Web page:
I think the citations from SN 46.3 and the Milindapañha provided in the other answers are sufficient for answering this question.
However, it think they may not explain the meaning of vitakka & vicara in respect to jhana, let alone in respect to samadhi, because Ajahn Lee Dhammadharo's ideas would imply there is ardency (atappa) in the 1st jhana and no ardency (atappa) in the 2nd, 3rd and 4th jhanas.
However, MN 111 does not distinguish any different supporting mental factors among the different jhanas. Also, MN 19, for example, appears to say a meditator abiding in the 4th jhana has ardency (atappa), however subtle, indirect and/or automatic:
With the giving up of pleasure and pain, and the ending of former
happiness and sadness, I entered and remained in the fourth
absorption, without pleasure or pain, with pure equanimity and
Sukhassa ca pahānā dukkhassa ca pahānā pubbeva somanassadomanassānaṃ
atthaṅgamā adukkhamasukhaṃ upekkhāsatipārisuddhiṃ catutthaṃ jhānaṃ
When my mind had immersed in samādhi like this—purified, bright,
flawless, rid of corruptions, pliable, workable, steady, and
imperturbable — I extended it toward recollection of past nivāsā.
So evaṃ samāhite citte parisuddhe pariyodāte anaṅgaṇe vigatūpakkilese
mudubhūte kammaniye ṭhite āneñjappatte pubbenivāsānussatiñāṇāya cittaṃ
abhininnāmesiṃ. I recollected many kinds of past lives, with features
So anekavihitaṃ pubbenivāsaṃ anussarāmi. Seyyathidaṃ—ekampi jātiṃ … pe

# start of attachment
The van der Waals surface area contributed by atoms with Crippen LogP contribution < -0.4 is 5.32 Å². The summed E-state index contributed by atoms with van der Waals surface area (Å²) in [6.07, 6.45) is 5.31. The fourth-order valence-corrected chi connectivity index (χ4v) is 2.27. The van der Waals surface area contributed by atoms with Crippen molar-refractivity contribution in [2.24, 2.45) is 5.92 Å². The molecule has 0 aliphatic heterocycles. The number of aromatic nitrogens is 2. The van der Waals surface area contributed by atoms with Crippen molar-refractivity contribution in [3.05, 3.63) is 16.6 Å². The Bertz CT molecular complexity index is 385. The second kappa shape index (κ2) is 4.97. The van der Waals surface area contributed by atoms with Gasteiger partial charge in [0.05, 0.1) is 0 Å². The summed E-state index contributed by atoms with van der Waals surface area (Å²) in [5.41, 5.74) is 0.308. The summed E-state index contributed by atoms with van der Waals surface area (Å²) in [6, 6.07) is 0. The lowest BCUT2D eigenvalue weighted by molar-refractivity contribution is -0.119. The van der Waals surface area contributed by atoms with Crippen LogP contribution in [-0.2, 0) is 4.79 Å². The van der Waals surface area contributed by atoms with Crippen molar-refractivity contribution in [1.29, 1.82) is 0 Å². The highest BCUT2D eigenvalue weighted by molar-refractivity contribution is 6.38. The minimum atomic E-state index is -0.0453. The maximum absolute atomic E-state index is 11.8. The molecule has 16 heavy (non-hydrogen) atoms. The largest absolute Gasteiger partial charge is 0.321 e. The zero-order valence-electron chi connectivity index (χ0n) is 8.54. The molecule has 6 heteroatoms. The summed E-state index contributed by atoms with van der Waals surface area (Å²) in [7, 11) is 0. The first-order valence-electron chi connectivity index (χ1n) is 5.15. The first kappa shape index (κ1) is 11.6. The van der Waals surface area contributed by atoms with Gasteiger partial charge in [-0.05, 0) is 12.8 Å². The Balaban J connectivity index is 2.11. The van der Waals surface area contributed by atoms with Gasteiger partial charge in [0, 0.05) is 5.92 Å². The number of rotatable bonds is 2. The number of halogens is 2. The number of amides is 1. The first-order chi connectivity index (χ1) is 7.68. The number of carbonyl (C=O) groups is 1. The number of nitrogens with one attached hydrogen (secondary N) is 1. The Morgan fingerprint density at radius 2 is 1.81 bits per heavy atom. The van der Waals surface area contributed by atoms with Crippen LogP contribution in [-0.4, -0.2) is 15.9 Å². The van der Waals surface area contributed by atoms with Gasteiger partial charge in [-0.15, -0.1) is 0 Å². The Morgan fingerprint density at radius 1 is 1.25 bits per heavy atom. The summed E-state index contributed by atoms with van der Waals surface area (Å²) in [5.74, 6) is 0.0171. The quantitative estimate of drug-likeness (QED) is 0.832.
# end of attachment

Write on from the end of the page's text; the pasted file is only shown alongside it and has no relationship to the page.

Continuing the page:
… iti sākāraṃ sauddesaṃ anekavihitaṃ pubbenivāsaṃ anussarāmi.
This was the first knowledge, which I achieved in the first watch of
the night. Ayaṃ kho me, bhikkhave, rattiyā paṭhame yāme paṭhamā vijjā
Ignorance was destroyed and knowledge arose; darkness was destroyed
and light arose, as happens for a meditator who is diligent, keen, and
avijjā vihatā vijjā uppannā; tamo vihato āloko uppanno; yathā taṃ
appamattassa ātāpino pahitattassa viharato.
In my personal experience, vitakka & vicara in respect to samadhi are not as Ajahn Lee Dhammadharo proposed because mindfulness & sampajjana have no direct relationship to vitakka & vicara. Any relationship is merely an indirect consequence that fades in the 2nd jhana.
The function of mindfulness in respect to samadhi development is to maintain sampajjana (situational wisdom), which culminates in keeping the mind free from unwholesome states and making the mind still. Mindfulness establishes a centre point or 'anchor' for the mind.
The result of this mindful stilling of ordinary mental activity is consciousness automatically begins to flow towards or get involved with/land on (upaya; appatiṭṭha; refer to SN 22.53) the in & out breathing.
This automatic non-volitional movement of consciousness towards the breathing is 'vitakka'. The tracking & hugging (anumajjana - lit: 'rubbing') of the breathing by consciousness (which allows the experiencing, feeling & evaluating of the breathing) is 'vicara'.
In the 1st jhana, there remains some subtle movement of consciousness towards (vitakka) and exploration (vicara) of the factors of the 1st jhana, which Ajahn Brahm has described in his book (linked below) as the "Jhana Wobble". However, this vitakka (movement towards) & exploration/ looking around (vicara) cease in the 2nd jhana, where the mind is perfectly still (ekodibhāvaṃ).
Ajahn Buddhadasa said (page 203-204):
Bhikkhu Sujato noted on page 169:
...in some Buddhist works, vitakka and vicāra ‘are apparently looked upon as special faculties in the first jhāna, not as mere thought remaining from ordinary consciousness’.
Ajahn Brahm said on PDF page 30:
Some commentators explain the pair, vitakka and vicára as “initial
thought” and “sustained thought.” While in other contexts this pair
can refer to thought, in jhana they certainly mean something else.